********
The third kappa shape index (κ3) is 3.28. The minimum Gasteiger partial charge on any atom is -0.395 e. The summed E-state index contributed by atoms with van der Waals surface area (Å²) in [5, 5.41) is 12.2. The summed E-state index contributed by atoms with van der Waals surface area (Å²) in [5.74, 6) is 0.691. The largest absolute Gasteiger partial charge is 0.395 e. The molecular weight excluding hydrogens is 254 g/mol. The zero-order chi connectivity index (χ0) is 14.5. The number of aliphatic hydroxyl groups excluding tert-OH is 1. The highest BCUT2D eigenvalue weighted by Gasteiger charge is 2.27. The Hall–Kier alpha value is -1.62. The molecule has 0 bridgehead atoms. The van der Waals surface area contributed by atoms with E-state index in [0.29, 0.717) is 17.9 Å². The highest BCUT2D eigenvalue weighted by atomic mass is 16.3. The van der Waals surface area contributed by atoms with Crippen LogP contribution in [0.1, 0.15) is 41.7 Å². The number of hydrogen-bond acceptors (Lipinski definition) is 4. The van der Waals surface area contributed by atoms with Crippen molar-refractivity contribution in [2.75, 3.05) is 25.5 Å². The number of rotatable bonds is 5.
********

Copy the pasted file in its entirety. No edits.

The third kappa shape index (κ3) is 3.28. The minimum Gasteiger partial charge on any atom is -0.395 e. The summed E-state index contributed by atoms with van der Waals surface area (Å²) in [5, 5.41) is 12.2. The summed E-state index contributed by atoms with van der Waals surface area (Å²) in [5.74, 6) is 0.691. The largest absolute Gasteiger partial charge is 0.395 e. The molecular weight excluding hydrogens is 254 g/mol. The zero-order chi connectivity index (χ0) is 14.5. The number of aliphatic hydroxyl groups excluding tert-OH is 1. The highest BCUT2D eigenvalue weighted by Gasteiger charge is 2.27. The Hall–Kier alpha value is -1.62. The molecule has 0 bridgehead atoms. The van der Waals surface area contributed by atoms with E-state index in [0.29, 0.717) is 17.9 Å². The highest BCUT2D eigenvalue weighted by atomic mass is 16.3. The van der Waals surface area contributed by atoms with Crippen LogP contribution in [0.1, 0.15) is 41.7 Å². The number of hydrogen-bond acceptors (Lipinski definition) is 4. The van der Waals surface area contributed by atoms with Crippen molar-refractivity contribution in [2.75, 3.05) is 25.5 Å². The number of rotatable bonds is 5.